Methodological Considerations

Part: 
Four
Chapter: 
3

A number of elements need to be considered in the study of sex offender populations.

  1. Nature of the population evaluated

    The deviant populations most accessible to researchers in the past were incarcerated sex offenders. This category thus constituted the samples described in earlier studies, including the significant pioneering surveys done by Gebhard, et al. (1965) and Goldstein, et al. (1970). There is evidence, however, that data provided by incarcerated offenders tends to vary significantly from non-incarcerated groups (Abel, Becker and Skinner, 1985). The demographic profile of incarcerated offenders, for instance, appears to differ from nonincarcerated groups. For example, Goldstein, et al. (1970) found that while forty-two percent of his control sample has some college education, only twenty-six percent of the rapists, twenty percent and five percent of the male-object and female-object pedophiles, respectively, also had similar educational levels. Gebhard, et al. (1965) similarly found lower educational levels among his sexual offender sample compared to controls. Only thirteen percent of heterosexual child molesters, thirteen percent of homosexual child molesters, and twenty-one percent of rapists had a grade eleven or higher education compared to twenty-one percent of other criminal offenders and fifty-two percent of the control sample. Both these studies examined incarcerated samples.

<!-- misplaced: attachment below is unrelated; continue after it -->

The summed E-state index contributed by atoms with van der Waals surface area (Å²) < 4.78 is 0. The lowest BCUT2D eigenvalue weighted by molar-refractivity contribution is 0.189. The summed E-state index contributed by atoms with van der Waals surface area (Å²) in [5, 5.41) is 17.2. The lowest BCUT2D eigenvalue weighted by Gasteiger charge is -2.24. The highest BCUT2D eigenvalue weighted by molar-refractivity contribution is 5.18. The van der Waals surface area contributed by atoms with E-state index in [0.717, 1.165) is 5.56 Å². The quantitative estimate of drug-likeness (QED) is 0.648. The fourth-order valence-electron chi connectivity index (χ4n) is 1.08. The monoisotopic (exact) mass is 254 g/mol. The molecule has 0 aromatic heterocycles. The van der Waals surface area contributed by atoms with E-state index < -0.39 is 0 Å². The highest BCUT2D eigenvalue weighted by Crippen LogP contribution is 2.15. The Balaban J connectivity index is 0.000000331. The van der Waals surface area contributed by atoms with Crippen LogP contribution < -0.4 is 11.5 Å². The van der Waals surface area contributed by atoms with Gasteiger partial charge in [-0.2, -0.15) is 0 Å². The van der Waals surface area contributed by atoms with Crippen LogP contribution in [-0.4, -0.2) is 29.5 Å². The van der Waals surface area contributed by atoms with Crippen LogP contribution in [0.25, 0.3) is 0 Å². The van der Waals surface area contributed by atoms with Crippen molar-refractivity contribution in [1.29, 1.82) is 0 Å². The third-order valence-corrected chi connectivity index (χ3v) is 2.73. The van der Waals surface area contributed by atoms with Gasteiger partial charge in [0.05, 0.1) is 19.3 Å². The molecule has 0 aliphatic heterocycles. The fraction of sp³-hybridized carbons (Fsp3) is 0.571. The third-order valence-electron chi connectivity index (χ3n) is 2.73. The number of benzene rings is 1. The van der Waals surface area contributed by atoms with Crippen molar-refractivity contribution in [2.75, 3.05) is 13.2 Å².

Abel (1985), on the other hand, found that among an outpatient sample of 192 child molesters, forty-six percent had at least one year of college, with a quarter of the total sample completing college or having an advanced degree. Marshall's (1985) comparison of eighty-nine outpatient sex offenders with twenty-four control adults showed little difference between the mean IQ's of this group and a comparison control. A mean IQ of 92, 93, 94 and 101 was measured for heterosexual and homosexual child molesters, incest offenders, and rapists, respectively, and 91 for the control sample. It has been estimated that incarceration rates for some sex offenders are low. Only thirteen to sixteen percent of rapists are actually incarcerated, for instance (Abel, Becker and Skinner, 1985; Dietz, 1978), making it likely that an outpatient sample of sex offenders/deviants would more closely resemble the population of deviant cases than an incarcerated one. The representativeness of such an outpatient group still is uncertain, given the fact that these are individuals who, either voluntarily or by court mandate, have sought treatment.

  2. Measurement of Arousal.

    An important aspect of evaluating sexual deviance in terms of diagnosis, treatment, and projection of future behavior has been the assessment of arousal patterns. A major weakness in the early studies on sexual deviance was that measures of arousal consisted solely of self-reports. An extensive review of various assessment procedures (Zuckerman, 1971) concluded that the measurement of penis size (penile tumescence) in response to various stimuli provides the most valid indicator of sexual arousal. While the development of the penile transducer provided more accurate assessments of male arousal, problems still exist with this technology. The primary problem is that it is possible for the offender to control his erectile responses (by controlling his attention and sexual fantasies. See Quinsey and Bergersen, 1976; Laws and Holman, 1978; Abel, Becker and Skinner, 1985; Abel, Rouleau and Cunningham-Rathner, in press). However, it has been possible to identify such faked responses under planned treatment situations and to reduce their occurrence but not to eliminate them entirely (Abel, Mittelman and Becker, 1985).